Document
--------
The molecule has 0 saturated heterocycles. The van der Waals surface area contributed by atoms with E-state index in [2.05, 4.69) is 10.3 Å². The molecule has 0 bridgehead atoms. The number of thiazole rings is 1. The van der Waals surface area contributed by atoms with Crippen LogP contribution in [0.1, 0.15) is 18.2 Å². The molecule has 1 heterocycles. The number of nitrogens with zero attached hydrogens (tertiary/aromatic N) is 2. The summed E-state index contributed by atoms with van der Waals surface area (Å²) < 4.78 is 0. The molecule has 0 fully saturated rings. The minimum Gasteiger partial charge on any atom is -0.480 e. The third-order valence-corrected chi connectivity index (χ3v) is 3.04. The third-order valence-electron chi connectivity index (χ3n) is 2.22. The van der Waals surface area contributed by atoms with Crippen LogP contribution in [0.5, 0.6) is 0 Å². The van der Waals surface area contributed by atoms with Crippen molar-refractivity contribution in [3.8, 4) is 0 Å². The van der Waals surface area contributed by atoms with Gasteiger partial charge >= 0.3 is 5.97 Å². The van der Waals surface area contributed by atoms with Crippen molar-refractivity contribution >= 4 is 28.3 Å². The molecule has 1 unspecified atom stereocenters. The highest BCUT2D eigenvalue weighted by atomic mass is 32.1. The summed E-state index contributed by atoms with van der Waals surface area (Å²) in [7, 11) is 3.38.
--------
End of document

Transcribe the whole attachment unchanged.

The molecule has 0 saturated heterocycles. The van der Waals surface area contributed by atoms with E-state index in [2.05, 4.69) is 10.3 Å². The molecule has 0 bridgehead atoms. The number of thiazole rings is 1. The van der Waals surface area contributed by atoms with Crippen LogP contribution in [0.1, 0.15) is 18.2 Å². The molecule has 1 heterocycles. The number of nitrogens with zero attached hydrogens (tertiary/aromatic N) is 2. The summed E-state index contributed by atoms with van der Waals surface area (Å²) < 4.78 is 0. The molecule has 0 fully saturated rings. The minimum Gasteiger partial charge on any atom is -0.480 e. The third-order valence-corrected chi connectivity index (χ3v) is 3.04. The third-order valence-electron chi connectivity index (χ3n) is 2.22. The van der Waals surface area contributed by atoms with Crippen LogP contribution in [0.5, 0.6) is 0 Å². The van der Waals surface area contributed by atoms with Crippen molar-refractivity contribution in [3.8, 4) is 0 Å². The van der Waals surface area contributed by atoms with Gasteiger partial charge >= 0.3 is 5.97 Å². The van der Waals surface area contributed by atoms with Crippen molar-refractivity contribution >= 4 is 28.3 Å². The molecule has 1 unspecified atom stereocenters. The highest BCUT2D eigenvalue weighted by atomic mass is 32.1. The summed E-state index contributed by atoms with van der Waals surface area (Å²) in [7, 11) is 3.38.